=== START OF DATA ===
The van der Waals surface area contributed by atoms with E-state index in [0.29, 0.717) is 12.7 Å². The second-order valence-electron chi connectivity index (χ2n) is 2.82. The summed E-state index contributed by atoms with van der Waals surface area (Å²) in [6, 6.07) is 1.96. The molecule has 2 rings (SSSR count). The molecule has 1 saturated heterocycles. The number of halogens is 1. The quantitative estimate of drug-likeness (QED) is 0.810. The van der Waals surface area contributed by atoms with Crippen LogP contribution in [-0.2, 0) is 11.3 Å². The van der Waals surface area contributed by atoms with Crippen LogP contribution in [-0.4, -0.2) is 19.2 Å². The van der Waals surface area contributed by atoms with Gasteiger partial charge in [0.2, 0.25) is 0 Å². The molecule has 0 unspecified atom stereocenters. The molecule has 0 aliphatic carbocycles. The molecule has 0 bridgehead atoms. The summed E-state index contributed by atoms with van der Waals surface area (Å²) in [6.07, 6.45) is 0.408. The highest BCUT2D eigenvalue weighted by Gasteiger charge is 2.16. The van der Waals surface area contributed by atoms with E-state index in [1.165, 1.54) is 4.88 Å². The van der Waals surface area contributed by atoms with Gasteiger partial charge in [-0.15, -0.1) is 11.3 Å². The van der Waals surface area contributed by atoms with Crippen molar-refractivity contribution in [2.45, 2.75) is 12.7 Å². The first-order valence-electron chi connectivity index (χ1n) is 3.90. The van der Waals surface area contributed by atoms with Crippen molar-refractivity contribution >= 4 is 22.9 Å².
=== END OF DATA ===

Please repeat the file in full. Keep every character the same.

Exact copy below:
The van der Waals surface area contributed by atoms with E-state index in [0.29, 0.717) is 12.7 Å². The second-order valence-electron chi connectivity index (χ2n) is 2.82. The summed E-state index contributed by atoms with van der Waals surface area (Å²) in [6, 6.07) is 1.96. The molecule has 2 rings (SSSR count). The molecule has 1 saturated heterocycles. The number of halogens is 1. The quantitative estimate of drug-likeness (QED) is 0.810. The van der Waals surface area contributed by atoms with Crippen LogP contribution in [-0.2, 0) is 11.3 Å². The van der Waals surface area contributed by atoms with Crippen LogP contribution in [-0.4, -0.2) is 19.2 Å². The van der Waals surface area contributed by atoms with Gasteiger partial charge in [0.2, 0.25) is 0 Å². The molecule has 0 unspecified atom stereocenters. The molecule has 0 aliphatic carbocycles. The molecule has 0 bridgehead atoms. The summed E-state index contributed by atoms with van der Waals surface area (Å²) in [6.07, 6.45) is 0.408. The highest BCUT2D eigenvalue weighted by Gasteiger charge is 2.16. The van der Waals surface area contributed by atoms with E-state index in [1.165, 1.54) is 4.88 Å². The van der Waals surface area contributed by atoms with Gasteiger partial charge in [-0.15, -0.1) is 11.3 Å². The van der Waals surface area contributed by atoms with Crippen molar-refractivity contribution in [2.45, 2.75) is 12.7 Å². The first-order valence-electron chi connectivity index (χ1n) is 3.90. The van der Waals surface area contributed by atoms with Crippen molar-refractivity contribution >= 4 is 22.9 Å².